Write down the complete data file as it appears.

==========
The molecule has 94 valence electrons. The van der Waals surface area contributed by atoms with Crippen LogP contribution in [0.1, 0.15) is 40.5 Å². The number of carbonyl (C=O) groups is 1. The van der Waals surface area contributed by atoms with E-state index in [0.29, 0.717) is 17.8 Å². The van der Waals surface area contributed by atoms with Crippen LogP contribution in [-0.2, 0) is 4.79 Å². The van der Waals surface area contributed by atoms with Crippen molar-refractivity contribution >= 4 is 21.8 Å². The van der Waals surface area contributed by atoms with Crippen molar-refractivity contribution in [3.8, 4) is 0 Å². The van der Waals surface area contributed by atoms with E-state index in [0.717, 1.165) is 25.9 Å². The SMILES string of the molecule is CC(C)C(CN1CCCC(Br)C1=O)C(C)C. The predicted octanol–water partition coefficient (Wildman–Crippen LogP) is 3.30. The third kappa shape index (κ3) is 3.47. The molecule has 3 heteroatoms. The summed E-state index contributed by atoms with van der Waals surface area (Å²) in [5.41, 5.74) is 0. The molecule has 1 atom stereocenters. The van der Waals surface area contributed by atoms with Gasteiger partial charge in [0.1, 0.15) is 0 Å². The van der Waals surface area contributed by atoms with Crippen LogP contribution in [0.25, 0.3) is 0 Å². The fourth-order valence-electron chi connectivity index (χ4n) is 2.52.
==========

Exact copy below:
The molecule has 94 valence electrons. The van der Waals surface area contributed by atoms with Crippen LogP contribution in [0.1, 0.15) is 40.5 Å². The number of carbonyl (C=O) groups is 1. The van der Waals surface area contributed by atoms with E-state index in [0.29, 0.717) is 17.8 Å². The van der Waals surface area contributed by atoms with Crippen LogP contribution in [-0.2, 0) is 4.79 Å². The van der Waals surface area contributed by atoms with Crippen molar-refractivity contribution >= 4 is 21.8 Å². The van der Waals surface area contributed by atoms with Crippen molar-refractivity contribution in [3.8, 4) is 0 Å². The van der Waals surface area contributed by atoms with E-state index in [0.717, 1.165) is 25.9 Å². The SMILES string of the molecule is CC(C)C(CN1CCCC(Br)C1=O)C(C)C. The predicted octanol–water partition coefficient (Wildman–Crippen LogP) is 3.30. The third kappa shape index (κ3) is 3.47. The molecule has 3 heteroatoms. The summed E-state index contributed by atoms with van der Waals surface area (Å²) in [5.41, 5.74) is 0. The molecule has 1 atom stereocenters. The van der Waals surface area contributed by atoms with Gasteiger partial charge in [0.1, 0.15) is 0 Å². The van der Waals surface area contributed by atoms with Crippen LogP contribution in [0.25, 0.3) is 0 Å². The fourth-order valence-electron chi connectivity index (χ4n) is 2.52.